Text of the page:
Eatsie Boys Go Brick-and-Mortar

Eatsie Boys still runs catering out of its food truck, but with a restaurant homebase now it can do so much more.

 See the colorful characters that run Eatsie Boys in our slideshow.

If someone distilled all that is modern Houston into a restaurant, it would serve dishes like matzoh ball pho and fried shrimp banh mi in a casual, counter-service cafe shaded by thick-trunked live oak trees and fronted by a river of traffic. It would be frequented by rappers and engineers, students and businessmen alike. It would sport an explosive mural by a local graffiti artist, sell local foods and host at least one prayer candle to La Virgen tucked in a corner somewhere even though the owners aren't Catholic or Mexican.

That place exists already, though. It's called Eatsie Boys, and it thoroughly and exuberantly embraces all that is young, vibrant, wonderful and weird about the Bayou City.

Houston fusion at its finest: matzoh ball pho and a fried shrimp banh mi.
Troy Fields
Houston fusion at its finest: matzoh ball pho and a fried shrimp banh mi.

Location Info


Eatsie Boys

4100 Montrose Blvd.
Houston, TX 77006

Category: Coffee Shops

Region: Montrose


Hours: 8 a.m. to 10 p.m. Monday through Saturday, 9 a.m. to 3 p.m. Sunday.
French fries: $4
Shisito peppers: $5
Matzoh ball pho: $7
Pork snuggies: $8
Big Shrimpin': $12
Bagel plate with salmon: $12


SLIDESHOW: Eatsie Boys Go Brick-and-Mortar
BLOG: The Eatsie Boys Cafe: As Colorful As the Characters Who Run It

Eatsie Boys

4100 Montrose, 713-524-3737.

Across town, inside 99 Ranch Market, a bowl of pho filled with crawfish and andouille sausage is turning heads at LA Crawfish in a nod to the owners' Cajun and Vietnamese heritage. Here at Eatsie Boys, it's another kind of pho entirely. Plump, perfectly spherical balls of matzoh dough find a natural pairing in pho ga — chicken pho, as seen in Houston restaurants like Pho Ga Dakao — where the chicken-fatty lick of schmaltz in the fluffy balls echoes the rich chicken stock used to make the soup.

It's such a shockingly natural pairing, in fact, that one wonders how no one else conceived of this creation before chef Matt Marcus, whose own Jewish upbringing is on proud display with his cooking. As with the crawfish pho at LA Crawfish, the matzoh ball pho at Eatsie Boys is unique to this place — and to this time. Both dishes represent the progression of cuisine bending and blending and blurring that's taking place throughout Houston right now.

This mad, exhilarating rush of new food and new culinary talent cropping up every day is just one reason why living in the Bayou City has never been better. Outsiders seem to be taking notice, too.

The Greater Houston Convention and Visitors Bureau reports that while travel to Texas is up only 0.4 percent (that's not a typo), travel to Houston is up 21 percent. I like to think a lot of those travelers are choosing Houston because of our restaurants — in fact, food writer Hanna Raskin of the Seattle Weekly told me in November she specifically chose Houston for her birthday vacation because of our food scene — and Eatsie Boys is one of the first places I'd suggest they visit.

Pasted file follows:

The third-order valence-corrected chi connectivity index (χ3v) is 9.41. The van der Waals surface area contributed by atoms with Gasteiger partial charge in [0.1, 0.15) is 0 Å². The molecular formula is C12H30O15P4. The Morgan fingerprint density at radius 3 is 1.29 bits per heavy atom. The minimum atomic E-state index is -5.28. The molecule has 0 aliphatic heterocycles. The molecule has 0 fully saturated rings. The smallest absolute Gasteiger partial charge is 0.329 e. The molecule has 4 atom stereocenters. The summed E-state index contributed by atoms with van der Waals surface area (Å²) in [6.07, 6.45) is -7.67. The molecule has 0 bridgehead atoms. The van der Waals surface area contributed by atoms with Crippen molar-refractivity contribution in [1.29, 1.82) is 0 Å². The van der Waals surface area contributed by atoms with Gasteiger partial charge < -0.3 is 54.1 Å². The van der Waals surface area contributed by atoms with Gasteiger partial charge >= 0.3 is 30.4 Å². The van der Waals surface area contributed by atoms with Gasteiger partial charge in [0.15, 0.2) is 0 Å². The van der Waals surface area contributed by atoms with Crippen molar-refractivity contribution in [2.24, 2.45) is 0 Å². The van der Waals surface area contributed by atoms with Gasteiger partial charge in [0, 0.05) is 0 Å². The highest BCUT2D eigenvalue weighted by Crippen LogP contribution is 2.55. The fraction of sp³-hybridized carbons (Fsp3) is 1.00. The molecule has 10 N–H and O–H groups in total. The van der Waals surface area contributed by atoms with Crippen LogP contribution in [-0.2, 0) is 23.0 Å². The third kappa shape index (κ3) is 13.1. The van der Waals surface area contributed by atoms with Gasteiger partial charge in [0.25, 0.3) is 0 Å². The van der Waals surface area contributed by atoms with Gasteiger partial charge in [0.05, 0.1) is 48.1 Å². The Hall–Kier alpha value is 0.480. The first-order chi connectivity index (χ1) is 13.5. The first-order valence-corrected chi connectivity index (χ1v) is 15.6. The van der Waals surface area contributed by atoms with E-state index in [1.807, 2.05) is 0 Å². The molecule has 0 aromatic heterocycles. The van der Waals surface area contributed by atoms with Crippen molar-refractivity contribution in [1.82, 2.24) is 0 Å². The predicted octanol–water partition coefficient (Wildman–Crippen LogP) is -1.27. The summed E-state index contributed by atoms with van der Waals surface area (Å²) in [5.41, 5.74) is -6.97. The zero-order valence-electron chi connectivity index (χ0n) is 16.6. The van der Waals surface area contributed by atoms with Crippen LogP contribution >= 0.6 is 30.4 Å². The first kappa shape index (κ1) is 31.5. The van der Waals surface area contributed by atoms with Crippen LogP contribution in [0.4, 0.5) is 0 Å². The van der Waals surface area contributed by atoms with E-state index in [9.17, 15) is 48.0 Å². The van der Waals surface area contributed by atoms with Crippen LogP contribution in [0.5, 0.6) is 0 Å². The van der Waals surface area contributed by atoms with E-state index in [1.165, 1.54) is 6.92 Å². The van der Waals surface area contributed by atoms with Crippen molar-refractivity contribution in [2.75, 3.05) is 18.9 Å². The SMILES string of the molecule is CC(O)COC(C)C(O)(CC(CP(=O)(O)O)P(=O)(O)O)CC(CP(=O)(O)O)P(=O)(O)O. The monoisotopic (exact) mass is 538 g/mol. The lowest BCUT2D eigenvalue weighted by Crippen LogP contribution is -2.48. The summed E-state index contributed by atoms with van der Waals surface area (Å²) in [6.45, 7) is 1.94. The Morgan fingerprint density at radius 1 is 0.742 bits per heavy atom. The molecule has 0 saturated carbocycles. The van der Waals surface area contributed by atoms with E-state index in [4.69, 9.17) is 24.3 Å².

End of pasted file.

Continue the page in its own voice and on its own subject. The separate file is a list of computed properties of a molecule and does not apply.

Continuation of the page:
It's been nearly 365 days since Kraftsmen Bakery's Montrose location closed. In the interim, the Eatsie Boys crew has staked such a firm foothold in the old sandwich shop's renovated space that it's tough to remember a time without its bright, multihued umbrellas on the patio.

The old ivy-covered, brick-bound church that now houses the Freed-Montrose Library is one of the most beautiful spots in the city, set back from the flow of cars on Montrose Boulevard and protected by a canopy of trees. On one end of the complex, a large chess board complete with pieces sits outside The Black Labrador Pub. Above it, Cezanne hosts smoky jazz nights that cater to an elegant, older crowd. It's an awfully dignified setting for a restaurant named after Brooklyn rappers the Beastie Boys and once operated out of a graffiti-covered trailer.

That trailer — the original Eatsie Boys food truck — is still in use, although mostly for catering operations. The trio of men who started it in 2011 are keeping busy with other projects: Marcus, the CIA-trained chef who sharpened his knives at The Fat Duck and Cyrus (restaurants that have five Michelin stars between them), is found at the cafe most days.

Meanwhile, co-owners Ryan Soroka and Alex Vassilakidis are usually putting in time at 8th Wonder Brewery, the brand-new brewery in East Downtown that just launched its first line of ales in a small lineup of Houston bars and restaurants. There's also an ice cream line dubbed "Frozen Awesome" with flavors such as Shipley's Donut, which tastes exactly like Houston's most beloved glazed breakfast ­pastry.

Somewhere amid all of this, the Boys find time to cater everything from weddings to bar mitzvahs. They've also cultivated a loyal fan base that includes powerhouse Houston rapper Bun B, whose promotion of the Boys' food started back at a time when the little powder-blue trailer was filled with three men in cramped quarters, blasting Beastie Boys music from a set of speakers and serving up their own versions of Chinese bao and New York hot dogs.

Marcus smartly left some of those food-truck favorites on the menu, like the Pork Snuggies, which find soft, starchy buns folded in half over crispy-skinned pork bellies. Marcus's own "quick pickles" add an acidic bite to the bao, which is helped along with a smack of sugary hoisin sauce. The hot dogs are really chicken sausages sourced from a local purveyor — Marcus's own father, Al Marcus, whose Grateful Bread outfit has been a farmers'-market mainstay for years — tucked into a pretzel bun and topped with Grateful Bread's chardonnay mustard, dotted with pearls of whole-grain mustard seeds.

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And don't forget the Maestro or the Disco Biscuits! The Maestro is my favorite sandwich on the planet.